Tuesday Newsday: My students also need a lot of reading practice, and we use Newsela.com to have students read leveled/differentiated news article that come with short written response prompts (such as “main idea”) and Common Core comprehension quizzes that focus on vocabulary, finding supporting evidence, summarizing main ideas, etc.
||Writing Wednesdays: Students, at least from what I have seen, can always use more practice with writing! By writing I don’t mean handwriting, but simply mean “creating text compositions for various purposes” (such as informative, narrative, persuasive, and creative.)
Writing can be a cumbersome activity to manage, but some cool online tools I have used this year are:
||Throwback Thursdays: The idea here is to do a “throwback” to last year (you could also move this to Friday and call it “Flashback Fridays”; if you do this, you could switch to Tuesday Newsday and perhaps Typing Thursdays.)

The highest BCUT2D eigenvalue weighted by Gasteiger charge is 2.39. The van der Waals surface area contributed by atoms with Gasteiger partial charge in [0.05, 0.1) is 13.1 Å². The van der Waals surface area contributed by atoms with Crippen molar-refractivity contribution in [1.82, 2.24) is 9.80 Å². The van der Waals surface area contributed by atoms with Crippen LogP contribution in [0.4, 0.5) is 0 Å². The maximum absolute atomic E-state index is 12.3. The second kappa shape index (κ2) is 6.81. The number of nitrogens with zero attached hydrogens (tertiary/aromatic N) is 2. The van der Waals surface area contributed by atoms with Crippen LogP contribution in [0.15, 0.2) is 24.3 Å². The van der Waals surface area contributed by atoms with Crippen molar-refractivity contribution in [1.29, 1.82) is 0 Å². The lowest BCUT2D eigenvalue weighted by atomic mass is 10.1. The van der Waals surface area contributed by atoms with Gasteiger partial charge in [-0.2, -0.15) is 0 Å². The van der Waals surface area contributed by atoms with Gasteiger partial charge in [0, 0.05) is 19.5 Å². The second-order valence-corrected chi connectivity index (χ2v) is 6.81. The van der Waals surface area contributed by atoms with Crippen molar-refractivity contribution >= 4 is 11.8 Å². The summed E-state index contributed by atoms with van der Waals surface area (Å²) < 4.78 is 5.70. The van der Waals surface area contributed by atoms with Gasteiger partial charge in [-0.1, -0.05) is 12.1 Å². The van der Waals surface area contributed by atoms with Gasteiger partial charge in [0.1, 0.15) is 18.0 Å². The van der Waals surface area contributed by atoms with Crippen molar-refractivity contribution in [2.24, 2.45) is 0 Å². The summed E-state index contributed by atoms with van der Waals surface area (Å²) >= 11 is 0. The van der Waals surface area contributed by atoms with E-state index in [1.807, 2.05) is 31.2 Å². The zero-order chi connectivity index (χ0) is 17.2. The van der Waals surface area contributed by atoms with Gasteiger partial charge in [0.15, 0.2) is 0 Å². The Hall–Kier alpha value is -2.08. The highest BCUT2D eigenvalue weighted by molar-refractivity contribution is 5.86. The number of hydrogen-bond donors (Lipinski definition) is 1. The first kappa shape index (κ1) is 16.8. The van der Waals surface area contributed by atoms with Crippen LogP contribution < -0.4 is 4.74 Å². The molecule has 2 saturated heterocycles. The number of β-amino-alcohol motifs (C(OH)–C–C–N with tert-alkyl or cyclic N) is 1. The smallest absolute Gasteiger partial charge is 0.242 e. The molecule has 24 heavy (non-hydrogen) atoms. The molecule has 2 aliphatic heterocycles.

In other words, students will get a reminder of the things they learned (and should have mastered) in the previous grade level, and should still remember! These skills could be math, ELA, or anything really…
Currently, we are using EducationCity.com (subscription fee) site to do this, since the student accounts still exist and it is easy to access skills by grade level… but any site that allows to find standards by grade level (such as IXL.com) would work.
||Film Fridays: Film Fridays arose from two challenges: (a) We want to sometimes show movies or videos related to what we have been learning (social studies units, novels we have read, etc.), but it can be difficult to justify spending the time doing so and finding the time to fit it in; (b) We wanted an end-of-week enjoyable activity that would reward those students who have been working hard all week and completing all of their work. So we have reserved showing movies for Fridays, and students who have been on-task and have all of their work done for the week get together as a whole grade level to watch. Meanwhile, our teaching team takes turns hosting a “Study Hall” in a different classroom, where students who have not completed their work for the week can go to get it done while the others watch the film. Where do we get our movies from?
You can check out my class website for examples of scheduling and activities (writing prompts, weekly math practice lists, etc.)